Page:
I missed this comment B4 the first reply so I will leave you with the photos and the fact that any good farrier can do this shod or barefoot. I am not here to promote barefoot just smart hoof care. I have worked on a good endurance horse with a club foot, so while I was shoeing the horse for endurance events I was also able to set the hoof up to reverse the club foot. If anyone with skills learned from a short shoeing course can improve club feet in endurance horses in work, then you can be sure what you thought you knew about club feet might need to be revised.

I am happy to drop into your area and demonstrate how it works.

You should look at Ric Redden and others work on club feet and how wild hooves show no sign of so called genetic club feet, and don't think that is because they all died off as all american and australian wild horses are from domestic stock.

If you have different info from Ric and the wild horses I would be suspicious of the usefulness of it. I know in managing domestic horses Ric has not achieved the level that he sees in the wild but others can do better and the info will spread around.

According to Baron's wishes I will not be drawn into rants about right and wrong I will provide as much evidence on how things work as can be done and let you draw your own conclusions. If you don't get what I am talking about then the next young guy along learning to shoe or trim will pick up the work.
Regards
Darren Robertson, MHG

"Specialising in Barefoot trimming, Equine Muscular work for better Biomechanics, Helping horses move to the true form."
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RE:Clubfoot problem 14 Nov 2010 04:50 #113

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the_unicorn wrote:
Hi,

Glad you asked, A club foot has a dorsal dish due to forces consciously applied to the DDFT because of a pain response in the hoof, this helps to drive the tip of the pedal bone downward. In the old days people thought it was the pull of the DDFT that was the cause of rotation. But since barefoot has shown that laminitis and founder are two separate events and studies have shown that as the pedal bone nears zero palmar angle the pull of the DDFT is significantly reduced it is hard to see rotation being linked to DDFT so called contraction. This change is conscious and designed to limit pain.

The other mechanical part is that the flexor muscle is the trigger for tension in the DDFT. IE: if the muscle is relaxed then there is no tension in the DDFT. If the hoof is sore then the horses repsonse is to transfer weight to the toe by tightening the flexor muscle then the triceps and then the seratus cervicus to transfer weight forward in the hoof capsule. This muscular change is the same for Club feet, foundered feet or navicular feet. If you trim to make the hoof pain free then the club foot, foundered foot or navicular foot will grow a normal hoof capsule.

wantsWe figured this out by comparing the horses own response to the feet problems then trim the foot according to what the horse .

40 degrees rotation from club feet or laminitis that led to founder is fixed the same way. 60 degrees rotation is possible to fix too, though the shire is going to be tough.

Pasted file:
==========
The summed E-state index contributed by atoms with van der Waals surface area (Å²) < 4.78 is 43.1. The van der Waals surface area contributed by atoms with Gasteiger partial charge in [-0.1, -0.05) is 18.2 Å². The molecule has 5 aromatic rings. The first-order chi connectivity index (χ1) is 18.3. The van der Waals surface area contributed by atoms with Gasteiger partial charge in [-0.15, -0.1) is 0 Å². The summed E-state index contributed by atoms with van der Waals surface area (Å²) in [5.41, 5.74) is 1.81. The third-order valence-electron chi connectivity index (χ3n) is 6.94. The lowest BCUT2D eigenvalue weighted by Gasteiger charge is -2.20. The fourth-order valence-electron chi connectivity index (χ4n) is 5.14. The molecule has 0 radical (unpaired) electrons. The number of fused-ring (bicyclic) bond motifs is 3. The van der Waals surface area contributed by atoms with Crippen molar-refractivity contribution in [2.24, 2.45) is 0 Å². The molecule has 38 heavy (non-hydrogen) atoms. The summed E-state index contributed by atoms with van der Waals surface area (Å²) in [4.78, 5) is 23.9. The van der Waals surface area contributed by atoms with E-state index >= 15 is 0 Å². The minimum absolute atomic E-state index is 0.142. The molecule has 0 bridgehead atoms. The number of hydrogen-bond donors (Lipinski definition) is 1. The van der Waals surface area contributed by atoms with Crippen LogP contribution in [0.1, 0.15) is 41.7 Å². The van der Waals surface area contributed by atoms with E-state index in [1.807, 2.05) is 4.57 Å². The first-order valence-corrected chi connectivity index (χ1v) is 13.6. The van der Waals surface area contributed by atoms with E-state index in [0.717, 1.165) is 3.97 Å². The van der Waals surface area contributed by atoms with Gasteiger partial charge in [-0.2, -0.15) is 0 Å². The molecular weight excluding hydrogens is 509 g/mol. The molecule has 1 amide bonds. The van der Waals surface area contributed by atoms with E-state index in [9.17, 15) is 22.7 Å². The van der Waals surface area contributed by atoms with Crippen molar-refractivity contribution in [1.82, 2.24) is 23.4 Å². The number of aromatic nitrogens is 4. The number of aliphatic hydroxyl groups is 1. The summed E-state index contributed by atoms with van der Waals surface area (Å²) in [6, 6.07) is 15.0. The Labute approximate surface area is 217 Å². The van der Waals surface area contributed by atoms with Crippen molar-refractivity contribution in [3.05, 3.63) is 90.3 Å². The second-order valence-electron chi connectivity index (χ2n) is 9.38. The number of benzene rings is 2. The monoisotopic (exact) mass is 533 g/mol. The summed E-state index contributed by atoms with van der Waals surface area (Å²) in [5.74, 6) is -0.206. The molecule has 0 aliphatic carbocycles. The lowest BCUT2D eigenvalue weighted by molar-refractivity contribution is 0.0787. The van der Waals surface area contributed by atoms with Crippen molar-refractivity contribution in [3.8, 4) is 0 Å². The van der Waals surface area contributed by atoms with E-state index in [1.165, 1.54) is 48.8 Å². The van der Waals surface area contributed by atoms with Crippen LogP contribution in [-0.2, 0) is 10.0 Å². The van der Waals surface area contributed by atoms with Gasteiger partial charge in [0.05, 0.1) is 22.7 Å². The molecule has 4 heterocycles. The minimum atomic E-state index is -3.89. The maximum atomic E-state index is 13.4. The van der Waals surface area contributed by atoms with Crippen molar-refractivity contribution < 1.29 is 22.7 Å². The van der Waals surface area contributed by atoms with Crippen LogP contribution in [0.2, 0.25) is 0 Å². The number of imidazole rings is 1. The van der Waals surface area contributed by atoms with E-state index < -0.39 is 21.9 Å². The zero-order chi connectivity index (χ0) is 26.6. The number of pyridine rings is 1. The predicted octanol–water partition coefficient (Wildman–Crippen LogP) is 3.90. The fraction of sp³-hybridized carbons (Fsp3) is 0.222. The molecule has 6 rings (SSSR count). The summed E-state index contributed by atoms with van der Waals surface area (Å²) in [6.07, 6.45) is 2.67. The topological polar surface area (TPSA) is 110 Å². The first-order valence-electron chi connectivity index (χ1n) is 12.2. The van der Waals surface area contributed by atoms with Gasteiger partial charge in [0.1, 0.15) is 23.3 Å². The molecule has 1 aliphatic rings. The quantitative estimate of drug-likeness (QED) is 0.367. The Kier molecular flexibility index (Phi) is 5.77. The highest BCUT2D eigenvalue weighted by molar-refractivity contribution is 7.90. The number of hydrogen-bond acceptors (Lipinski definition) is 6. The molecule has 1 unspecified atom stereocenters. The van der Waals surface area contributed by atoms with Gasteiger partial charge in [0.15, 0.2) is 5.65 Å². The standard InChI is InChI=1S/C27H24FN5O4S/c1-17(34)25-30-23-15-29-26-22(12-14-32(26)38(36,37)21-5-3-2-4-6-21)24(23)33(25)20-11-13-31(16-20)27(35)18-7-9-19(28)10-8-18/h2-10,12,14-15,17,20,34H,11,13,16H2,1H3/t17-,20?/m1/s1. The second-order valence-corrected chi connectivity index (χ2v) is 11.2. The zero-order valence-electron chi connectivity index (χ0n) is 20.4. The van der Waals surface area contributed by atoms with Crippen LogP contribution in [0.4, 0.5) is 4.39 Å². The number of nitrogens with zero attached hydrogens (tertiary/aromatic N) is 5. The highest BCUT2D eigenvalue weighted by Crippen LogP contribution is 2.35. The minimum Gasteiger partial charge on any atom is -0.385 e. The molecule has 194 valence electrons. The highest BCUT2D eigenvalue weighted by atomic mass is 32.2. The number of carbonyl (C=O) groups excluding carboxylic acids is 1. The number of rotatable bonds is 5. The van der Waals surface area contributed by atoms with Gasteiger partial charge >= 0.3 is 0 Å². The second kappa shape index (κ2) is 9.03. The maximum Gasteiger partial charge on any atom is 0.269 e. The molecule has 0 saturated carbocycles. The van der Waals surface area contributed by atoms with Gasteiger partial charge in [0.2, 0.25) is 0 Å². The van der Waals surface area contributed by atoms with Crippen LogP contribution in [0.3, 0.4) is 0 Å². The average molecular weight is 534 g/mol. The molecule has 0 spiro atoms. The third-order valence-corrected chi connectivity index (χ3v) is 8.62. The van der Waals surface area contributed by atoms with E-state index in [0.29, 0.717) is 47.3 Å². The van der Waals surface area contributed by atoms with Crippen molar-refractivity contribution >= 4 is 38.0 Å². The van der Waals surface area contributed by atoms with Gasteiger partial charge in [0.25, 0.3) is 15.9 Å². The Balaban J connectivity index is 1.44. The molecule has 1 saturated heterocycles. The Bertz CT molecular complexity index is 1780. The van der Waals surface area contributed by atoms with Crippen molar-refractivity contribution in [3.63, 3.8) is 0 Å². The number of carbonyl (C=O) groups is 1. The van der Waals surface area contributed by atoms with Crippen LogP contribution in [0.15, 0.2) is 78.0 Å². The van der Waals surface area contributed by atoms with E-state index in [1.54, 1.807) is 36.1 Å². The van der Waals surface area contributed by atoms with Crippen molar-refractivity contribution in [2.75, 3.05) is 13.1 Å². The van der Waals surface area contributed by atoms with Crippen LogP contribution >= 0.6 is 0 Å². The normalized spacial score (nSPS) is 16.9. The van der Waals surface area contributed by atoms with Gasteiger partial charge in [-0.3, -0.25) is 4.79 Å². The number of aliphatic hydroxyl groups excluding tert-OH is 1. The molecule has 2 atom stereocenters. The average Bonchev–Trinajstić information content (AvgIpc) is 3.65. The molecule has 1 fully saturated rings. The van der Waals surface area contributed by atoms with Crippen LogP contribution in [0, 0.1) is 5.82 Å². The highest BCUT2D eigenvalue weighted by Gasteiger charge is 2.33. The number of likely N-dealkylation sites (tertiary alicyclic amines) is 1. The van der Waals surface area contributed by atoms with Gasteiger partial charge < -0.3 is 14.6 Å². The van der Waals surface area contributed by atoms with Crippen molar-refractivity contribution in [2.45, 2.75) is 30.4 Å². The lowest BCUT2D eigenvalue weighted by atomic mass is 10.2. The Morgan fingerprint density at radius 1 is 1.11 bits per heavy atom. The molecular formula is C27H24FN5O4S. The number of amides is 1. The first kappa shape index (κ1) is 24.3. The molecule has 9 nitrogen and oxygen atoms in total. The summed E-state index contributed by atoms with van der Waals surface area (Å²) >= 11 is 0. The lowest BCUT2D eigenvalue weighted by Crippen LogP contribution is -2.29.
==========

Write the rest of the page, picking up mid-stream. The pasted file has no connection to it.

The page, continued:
Who is "Barefoot"? Which studies? Who is "We" (got a mouse in your pocket?)?
Chris Hadel (530)559-1160 "practice makes better" when you don't spend too much time practicing the same old mistakes
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RE:Clubfoot problem 14 Nov 2010 05:40 #114

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Darren,

Do you or don't you shoe horses? Or do you restrict your practice to trimming only?

Baron Tayler
“Suppose you were an ******. And suppose you were a member of Congress. But I repeat myself.”
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RE:Clubfoot problem 14 Nov 2010 06:45 #115

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the_unicorn wrote:

You should look at Ric Redden and others work on club feet and how wild hooves show no sign of so called genetic club feet, and don't think that is because they all died off as all american and australian wild horses are from domestic stock.

If you have different info from Ric and the wild horses I would be suspicious of the usefulness of it. I know in managing domestic horses Ric has not achieved the level that he sees in the wild but others can do better and the info will spread around.

Are you very familiar with Dr. Reddon ? Why would you be suspicious of information he might disseminate? What do you really know of his management achievements; and by what criteria would you judge them?
Chris Hadel (530)559-1160 "practice makes better" when you don't spend too much time practicing the same old mistakes
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RE:Clubfoot problem 14 Nov 2010 06:46 #116

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Darren can't come to the computer right now........
He's flying his private helicopter to his private cruiser so he can sail to his private island that he purchased with all the money he made on the quiet reversing all them club feet.:o
Sorry, but I could not help myself.;)

Glenn
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RE:Clubfoot problem 14 Nov 2010 07:28 #117

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In the corner NOW:p;)
Mark Anthony Amor
If we want anymore excrement like that outta you we'll squeese ya head :eek:
Mind how ya go now ;)
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RE:Clubfoot problem 14 Nov 2010 09:47 #118